As for useful and productive major industry, gradual and ordered expropriation makes more sense than rapid and chaotic.

        You need the management and organizational capacity, or ideally base of workers who can self-manage. And most importantly, total expropriation would mean nothing if everything was still being traded in a market system.

        Hence the “process” and the importance of retaining the correct people in power to oversee it.

        • So what? Those people out of work can be employed by the government, and it’s not like they’re going to vote for the opposition anyway, remember? Communism wasn’t build gradually in Cuba or the Soviet Union.

          You guys should simply do away with all this stuff before the Comandante quacks. Besides, it’s what the majority wants, remember?

          • Why pretend you know anything about communism? There are plenty of lessons to take away from the Soviet experience, and Cuba is still developing socialism after decades of difficult conditions. Communism has never existed.

          • Well, at the rate you’re going, it is simply impossible to “expropriate” (i.e. take away without compensation) all the “strategic” industries you need. It’s not ideology, it’s simple math. But suit yourself…

          • “Communism has never existed”. This has been the commies’ mantra for quite some time now. Let’s take that at face value, shall we? If trying to establish communism caused 100 million deaths, how many deaths would it cause if you guys “succeed” at implementing it? Just askin’.

          • I know only one thing for sure about communism and freedom. When people want to leave the US they book a flight with the travel agent. When someone wants to leave Cuba they build improvised boats and navigate through shark infested water. Families lost their loved ones of thirst or thirst induced madness (drinking salt water for instance)

            I’ve never heard one case of a person in Florida doing this kind of trip to go to the communist paradise that is Cuba.

            There was not one single case of a person in Germany that got shot in the Wall trying to go from West Germany to the communist paradise of East Germany.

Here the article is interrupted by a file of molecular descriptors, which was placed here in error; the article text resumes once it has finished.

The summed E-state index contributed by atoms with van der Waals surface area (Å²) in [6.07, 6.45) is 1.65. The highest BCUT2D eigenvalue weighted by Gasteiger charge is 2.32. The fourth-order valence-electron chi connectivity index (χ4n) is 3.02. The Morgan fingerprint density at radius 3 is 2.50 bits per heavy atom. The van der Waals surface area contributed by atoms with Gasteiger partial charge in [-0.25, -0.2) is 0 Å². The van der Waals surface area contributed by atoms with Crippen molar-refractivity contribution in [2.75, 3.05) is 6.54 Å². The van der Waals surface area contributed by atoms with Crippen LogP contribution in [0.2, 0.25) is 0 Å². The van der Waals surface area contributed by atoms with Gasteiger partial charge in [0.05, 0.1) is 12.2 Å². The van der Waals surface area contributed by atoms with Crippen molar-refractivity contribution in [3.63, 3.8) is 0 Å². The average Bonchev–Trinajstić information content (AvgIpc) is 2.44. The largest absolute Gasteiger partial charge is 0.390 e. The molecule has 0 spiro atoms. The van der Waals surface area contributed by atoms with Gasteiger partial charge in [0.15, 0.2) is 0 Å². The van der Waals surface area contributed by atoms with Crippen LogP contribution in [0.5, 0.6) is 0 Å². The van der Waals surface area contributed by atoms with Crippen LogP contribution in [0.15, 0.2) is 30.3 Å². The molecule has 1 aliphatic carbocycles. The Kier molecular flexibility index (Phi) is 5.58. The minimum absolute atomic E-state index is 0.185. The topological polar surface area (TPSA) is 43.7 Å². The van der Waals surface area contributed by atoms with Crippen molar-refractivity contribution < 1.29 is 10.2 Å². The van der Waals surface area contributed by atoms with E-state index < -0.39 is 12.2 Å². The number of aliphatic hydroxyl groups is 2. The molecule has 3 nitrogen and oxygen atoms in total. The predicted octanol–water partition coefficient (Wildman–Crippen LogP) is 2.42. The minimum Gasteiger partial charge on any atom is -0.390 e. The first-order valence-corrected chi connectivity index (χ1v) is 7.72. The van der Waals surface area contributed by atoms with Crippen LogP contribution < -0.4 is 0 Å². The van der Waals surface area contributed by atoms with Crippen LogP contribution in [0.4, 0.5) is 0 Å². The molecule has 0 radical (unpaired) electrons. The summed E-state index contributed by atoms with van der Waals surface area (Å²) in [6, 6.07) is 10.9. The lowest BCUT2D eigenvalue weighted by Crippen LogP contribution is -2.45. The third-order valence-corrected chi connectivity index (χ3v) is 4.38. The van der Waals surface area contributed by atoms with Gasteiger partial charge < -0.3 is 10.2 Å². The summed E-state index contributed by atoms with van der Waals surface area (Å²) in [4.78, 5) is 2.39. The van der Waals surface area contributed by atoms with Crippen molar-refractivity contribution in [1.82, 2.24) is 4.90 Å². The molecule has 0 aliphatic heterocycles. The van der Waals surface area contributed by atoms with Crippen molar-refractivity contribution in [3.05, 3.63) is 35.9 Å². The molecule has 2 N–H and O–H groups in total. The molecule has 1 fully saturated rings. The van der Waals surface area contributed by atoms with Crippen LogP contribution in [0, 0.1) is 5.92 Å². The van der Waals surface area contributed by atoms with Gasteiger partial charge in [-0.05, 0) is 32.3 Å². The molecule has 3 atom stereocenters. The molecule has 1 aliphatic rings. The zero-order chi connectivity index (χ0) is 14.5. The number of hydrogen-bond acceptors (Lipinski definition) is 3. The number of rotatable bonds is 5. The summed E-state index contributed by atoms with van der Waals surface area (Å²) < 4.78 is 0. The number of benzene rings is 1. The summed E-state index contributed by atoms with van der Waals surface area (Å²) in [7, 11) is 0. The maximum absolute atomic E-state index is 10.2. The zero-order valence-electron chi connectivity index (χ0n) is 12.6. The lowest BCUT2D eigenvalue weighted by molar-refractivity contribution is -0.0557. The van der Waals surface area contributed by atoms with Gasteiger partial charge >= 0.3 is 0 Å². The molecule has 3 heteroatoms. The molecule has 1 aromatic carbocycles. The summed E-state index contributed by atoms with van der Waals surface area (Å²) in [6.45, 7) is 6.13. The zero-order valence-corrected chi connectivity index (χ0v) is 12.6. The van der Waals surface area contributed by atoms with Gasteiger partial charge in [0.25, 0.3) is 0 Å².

This is why my values and my principles stand with the superior economic and political philosophy, laissez-faire free market capitalism.

            And I long for a day in which we have an opposition making the case for liberty in Venezuela.

          • That’s right. Communism just needs more time and more commitment from its adherents to succeed. I get it.

          • He’s right though, Communism has never existed: it can’t, not with humans anyway, we’re not ants. The only way it can hope to succeed is by state control, a state that must enforce what the people really need if the people won’t play ball…oh.

        • It is true that there is a lot of waste of human effort in a market based economy (marketing, lawyers, useless gadget production etc). However, having lived and worked in Cuba I can tell you that one of the things that disappointed me was the the economy seemed to be a poor copy of capitalism. They have fast food chains (Called Burger something) except they lack the ingredients and most of the menu is not available because the workers steal the food to feed their families. Since the state is too inflexible to build hotels, they invite Spanish capitalists (Melia etc) to run tourism in joint ventures. The state being unable to successfully produce fruit juice (in a tropical country!!!!) they partner with an Israeli company to make it happen. Since state farms are 27 times less production than private land they gradually privatize agriculture (10% of land is private and produce about two thirds of the food). It is an inefficient immitation of a mixed economy where foreigners have rights Cubans don’t have.
          What is the first thing a Cuban doctor buys when he comes to Venezuela? Nike shoes or clothes. Many Cubans are extremely materialist, because like most humans, they like to improve their own life, something they are systematically denied. Many Cuban couples don’t marry because it is next to impossible to get a flat or a house. Each living unit is gradually filling up with more generations with the holes of those who have escaped (marrying foreigners or on rafts).